• At the end of the blueprint, to ensure that you have all of the master data requirements covered as well, your system integrator SAP blueprint document should contain the specific details of every transaction data type.  That transactional data requirement will be a key part of the data conversion.  For example using the Material Master and inventory movements SAP provides the blueprint document should contain the specific types of inventory movement transactions you perform.  Simple goods receipts, goods issues to production, goods receipt from consignment stocks, issues to consignment stocks, scrapping, shipping / distribution goods issues, receipt into restricted / quality hold, move into unrestricted from quality hold, transfer from plant to plant, transfer from storage location to storage location, etc., etc., etc.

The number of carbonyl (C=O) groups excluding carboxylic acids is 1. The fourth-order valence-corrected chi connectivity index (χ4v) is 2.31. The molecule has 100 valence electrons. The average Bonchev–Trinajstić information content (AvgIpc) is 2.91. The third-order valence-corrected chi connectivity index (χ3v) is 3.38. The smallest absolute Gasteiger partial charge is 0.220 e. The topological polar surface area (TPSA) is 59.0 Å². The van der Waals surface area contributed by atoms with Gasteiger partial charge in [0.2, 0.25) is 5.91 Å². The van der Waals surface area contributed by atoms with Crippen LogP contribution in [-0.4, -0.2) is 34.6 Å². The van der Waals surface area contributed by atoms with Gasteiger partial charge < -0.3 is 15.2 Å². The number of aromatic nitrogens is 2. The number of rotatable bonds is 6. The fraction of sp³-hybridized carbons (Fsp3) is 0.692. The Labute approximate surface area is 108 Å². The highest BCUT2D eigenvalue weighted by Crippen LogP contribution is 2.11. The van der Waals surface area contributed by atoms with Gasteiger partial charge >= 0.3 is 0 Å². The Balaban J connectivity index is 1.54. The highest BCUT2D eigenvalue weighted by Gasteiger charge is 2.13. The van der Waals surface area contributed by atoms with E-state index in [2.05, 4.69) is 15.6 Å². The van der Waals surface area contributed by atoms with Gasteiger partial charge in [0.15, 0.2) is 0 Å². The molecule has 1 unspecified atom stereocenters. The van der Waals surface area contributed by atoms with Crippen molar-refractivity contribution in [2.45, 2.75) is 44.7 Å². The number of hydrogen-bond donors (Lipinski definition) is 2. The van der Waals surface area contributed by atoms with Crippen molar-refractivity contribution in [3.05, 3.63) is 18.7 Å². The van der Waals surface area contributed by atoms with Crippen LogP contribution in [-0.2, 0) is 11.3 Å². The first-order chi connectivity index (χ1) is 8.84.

If your SAP system integrator Blueprint does NOT have this level of detail then it is not sufficient to set up the system and perform the necessary master data conversion.  Further, if it lacks this level of detail you may want to fire your system integrator and demand a refund of at least part of what they bill.

By having this level of detail at the end of SAP blueprinting (process details, master data details, interface requirements, forms, reports, etc.) you can immediately move into setting up the system. If you lack this level of detail you may find yourself forever in design mode (revisiting normal blueprint requirements) and blowing both the budget and the timeline.